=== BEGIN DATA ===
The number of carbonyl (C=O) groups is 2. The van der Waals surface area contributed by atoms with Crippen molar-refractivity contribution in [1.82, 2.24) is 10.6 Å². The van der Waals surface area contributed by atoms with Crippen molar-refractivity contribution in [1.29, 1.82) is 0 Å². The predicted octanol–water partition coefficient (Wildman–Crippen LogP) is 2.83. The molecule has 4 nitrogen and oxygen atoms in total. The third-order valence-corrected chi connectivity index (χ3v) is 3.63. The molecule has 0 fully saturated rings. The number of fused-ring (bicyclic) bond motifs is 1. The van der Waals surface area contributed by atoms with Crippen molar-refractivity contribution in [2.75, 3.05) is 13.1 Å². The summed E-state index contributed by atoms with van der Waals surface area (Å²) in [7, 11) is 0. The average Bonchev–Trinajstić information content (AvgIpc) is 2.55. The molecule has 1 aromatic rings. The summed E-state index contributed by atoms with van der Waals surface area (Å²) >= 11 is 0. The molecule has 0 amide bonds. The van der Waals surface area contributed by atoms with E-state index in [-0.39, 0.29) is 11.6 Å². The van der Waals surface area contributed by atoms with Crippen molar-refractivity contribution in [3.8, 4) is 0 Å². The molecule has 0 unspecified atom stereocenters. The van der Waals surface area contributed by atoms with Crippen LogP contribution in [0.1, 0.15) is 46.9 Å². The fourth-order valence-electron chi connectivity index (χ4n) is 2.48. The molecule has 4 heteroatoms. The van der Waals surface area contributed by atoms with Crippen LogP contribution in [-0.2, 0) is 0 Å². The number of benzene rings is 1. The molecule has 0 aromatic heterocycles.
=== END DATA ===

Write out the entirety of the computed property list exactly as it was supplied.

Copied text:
The number of carbonyl (C=O) groups is 2. The van der Waals surface area contributed by atoms with Crippen molar-refractivity contribution in [1.82, 2.24) is 10.6 Å². The van der Waals surface area contributed by atoms with Crippen molar-refractivity contribution in [1.29, 1.82) is 0 Å². The predicted octanol–water partition coefficient (Wildman–Crippen LogP) is 2.83. The molecule has 4 nitrogen and oxygen atoms in total. The third-order valence-corrected chi connectivity index (χ3v) is 3.63. The molecule has 0 fully saturated rings. The number of fused-ring (bicyclic) bond motifs is 1. The van der Waals surface area contributed by atoms with Crippen molar-refractivity contribution in [2.75, 3.05) is 13.1 Å². The summed E-state index contributed by atoms with van der Waals surface area (Å²) in [7, 11) is 0. The average Bonchev–Trinajstić information content (AvgIpc) is 2.55. The molecule has 1 aromatic rings. The summed E-state index contributed by atoms with van der Waals surface area (Å²) >= 11 is 0. The molecule has 0 amide bonds. The van der Waals surface area contributed by atoms with E-state index in [-0.39, 0.29) is 11.6 Å². The van der Waals surface area contributed by atoms with Crippen molar-refractivity contribution in [3.8, 4) is 0 Å². The molecule has 0 unspecified atom stereocenters. The van der Waals surface area contributed by atoms with Crippen LogP contribution in [0.1, 0.15) is 46.9 Å². The fourth-order valence-electron chi connectivity index (χ4n) is 2.48. The molecule has 4 heteroatoms. The van der Waals surface area contributed by atoms with Crippen LogP contribution in [-0.2, 0) is 0 Å². The number of benzene rings is 1. The molecule has 0 aromatic heterocycles.